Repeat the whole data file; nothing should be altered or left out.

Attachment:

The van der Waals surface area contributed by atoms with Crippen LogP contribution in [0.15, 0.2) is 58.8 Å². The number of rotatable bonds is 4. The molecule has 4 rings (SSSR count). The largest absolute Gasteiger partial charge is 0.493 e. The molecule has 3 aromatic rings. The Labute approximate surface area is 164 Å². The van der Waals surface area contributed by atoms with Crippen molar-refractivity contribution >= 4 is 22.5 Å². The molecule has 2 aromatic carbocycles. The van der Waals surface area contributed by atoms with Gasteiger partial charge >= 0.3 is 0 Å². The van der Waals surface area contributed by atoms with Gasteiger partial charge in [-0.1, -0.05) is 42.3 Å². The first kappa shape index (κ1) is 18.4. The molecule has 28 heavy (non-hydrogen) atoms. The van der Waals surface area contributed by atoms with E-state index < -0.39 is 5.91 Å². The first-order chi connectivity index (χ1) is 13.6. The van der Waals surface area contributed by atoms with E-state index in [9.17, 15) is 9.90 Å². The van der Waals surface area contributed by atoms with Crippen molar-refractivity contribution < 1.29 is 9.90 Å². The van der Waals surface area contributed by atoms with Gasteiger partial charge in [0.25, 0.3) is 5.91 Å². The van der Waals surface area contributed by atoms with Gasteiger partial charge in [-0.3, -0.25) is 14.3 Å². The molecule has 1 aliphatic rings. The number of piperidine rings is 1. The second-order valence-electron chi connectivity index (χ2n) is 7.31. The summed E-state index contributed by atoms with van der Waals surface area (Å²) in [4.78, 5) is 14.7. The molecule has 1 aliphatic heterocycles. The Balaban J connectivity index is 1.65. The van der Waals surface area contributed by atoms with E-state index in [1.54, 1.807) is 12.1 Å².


The van der Waals surface area contributed by atoms with Crippen LogP contribution in [0.15, 0.2) is 58.8 Å². The number of rotatable bonds is 4. The molecule has 4 rings (SSSR count). The largest absolute Gasteiger partial charge is 0.493 e. The molecule has 3 aromatic rings. The Labute approximate surface area is 164 Å². The van der Waals surface area contributed by atoms with Crippen molar-refractivity contribution >= 4 is 22.5 Å². The molecule has 2 aromatic carbocycles. The van der Waals surface area contributed by atoms with Gasteiger partial charge >= 0.3 is 0 Å². The van der Waals surface area contributed by atoms with Gasteiger partial charge in [-0.1, -0.05) is 42.3 Å². The first kappa shape index (κ1) is 18.4. The molecule has 28 heavy (non-hydrogen) atoms. The van der Waals surface area contributed by atoms with E-state index < -0.39 is 5.91 Å². The first-order chi connectivity index (χ1) is 13.6. The van der Waals surface area contributed by atoms with E-state index in [9.17, 15) is 9.90 Å². The van der Waals surface area contributed by atoms with Crippen molar-refractivity contribution < 1.29 is 9.90 Å². The van der Waals surface area contributed by atoms with Gasteiger partial charge in [0.25, 0.3) is 5.91 Å². The van der Waals surface area contributed by atoms with Gasteiger partial charge in [-0.3, -0.25) is 14.3 Å². The molecule has 1 aliphatic rings. The number of piperidine rings is 1. The second-order valence-electron chi connectivity index (χ2n) is 7.31. The summed E-state index contributed by atoms with van der Waals surface area (Å²) in [4.78, 5) is 14.7. The molecule has 1 aliphatic heterocycles. The Balaban J connectivity index is 1.65. The van der Waals surface area contributed by atoms with E-state index in [1.54, 1.807) is 12.1 Å².